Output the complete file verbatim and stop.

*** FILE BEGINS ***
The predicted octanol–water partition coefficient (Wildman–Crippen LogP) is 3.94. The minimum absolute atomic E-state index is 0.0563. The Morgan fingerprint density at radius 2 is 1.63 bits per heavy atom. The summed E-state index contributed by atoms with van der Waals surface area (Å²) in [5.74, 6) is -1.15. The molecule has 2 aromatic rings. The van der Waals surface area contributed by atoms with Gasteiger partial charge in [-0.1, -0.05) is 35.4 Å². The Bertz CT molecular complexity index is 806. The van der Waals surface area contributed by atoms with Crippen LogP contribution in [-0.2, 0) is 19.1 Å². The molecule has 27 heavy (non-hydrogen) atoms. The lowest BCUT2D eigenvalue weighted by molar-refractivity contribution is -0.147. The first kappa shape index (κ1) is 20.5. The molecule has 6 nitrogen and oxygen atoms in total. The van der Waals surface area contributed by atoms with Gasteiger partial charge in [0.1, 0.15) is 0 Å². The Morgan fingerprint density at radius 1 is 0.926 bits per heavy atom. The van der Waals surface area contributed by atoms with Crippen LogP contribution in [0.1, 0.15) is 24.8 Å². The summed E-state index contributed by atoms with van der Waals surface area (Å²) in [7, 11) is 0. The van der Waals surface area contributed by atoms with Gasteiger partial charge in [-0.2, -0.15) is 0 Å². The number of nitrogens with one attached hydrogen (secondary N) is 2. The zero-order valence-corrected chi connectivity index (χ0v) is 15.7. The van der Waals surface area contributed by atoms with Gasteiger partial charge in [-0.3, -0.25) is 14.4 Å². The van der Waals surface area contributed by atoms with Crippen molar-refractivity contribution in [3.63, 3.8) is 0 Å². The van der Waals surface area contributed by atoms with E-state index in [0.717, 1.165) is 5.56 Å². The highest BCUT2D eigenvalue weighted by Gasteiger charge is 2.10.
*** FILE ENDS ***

The predicted octanol–water partition coefficient (Wildman–Crippen LogP) is 3.94. The minimum absolute atomic E-state index is 0.0563. The Morgan fingerprint density at radius 2 is 1.63 bits per heavy atom. The summed E-state index contributed by atoms with van der Waals surface area (Å²) in [5.74, 6) is -1.15. The molecule has 2 aromatic rings. The van der Waals surface area contributed by atoms with Gasteiger partial charge in [-0.1, -0.05) is 35.4 Å². The Bertz CT molecular complexity index is 806. The van der Waals surface area contributed by atoms with Crippen LogP contribution in [-0.2, 0) is 19.1 Å². The molecule has 27 heavy (non-hydrogen) atoms. The lowest BCUT2D eigenvalue weighted by molar-refractivity contribution is -0.147. The first kappa shape index (κ1) is 20.5. The molecule has 6 nitrogen and oxygen atoms in total. The van der Waals surface area contributed by atoms with Gasteiger partial charge in [0.1, 0.15) is 0 Å². The Morgan fingerprint density at radius 1 is 0.926 bits per heavy atom. The van der Waals surface area contributed by atoms with Crippen LogP contribution in [0.1, 0.15) is 24.8 Å². The summed E-state index contributed by atoms with van der Waals surface area (Å²) in [7, 11) is 0. The van der Waals surface area contributed by atoms with Gasteiger partial charge in [-0.2, -0.15) is 0 Å². The number of nitrogens with one attached hydrogen (secondary N) is 2. The zero-order valence-corrected chi connectivity index (χ0v) is 15.7. The van der Waals surface area contributed by atoms with Gasteiger partial charge in [-0.3, -0.25) is 14.4 Å². The van der Waals surface area contributed by atoms with Crippen molar-refractivity contribution in [3.63, 3.8) is 0 Å². The van der Waals surface area contributed by atoms with E-state index in [0.717, 1.165) is 5.56 Å². The highest BCUT2D eigenvalue weighted by Gasteiger charge is 2.10.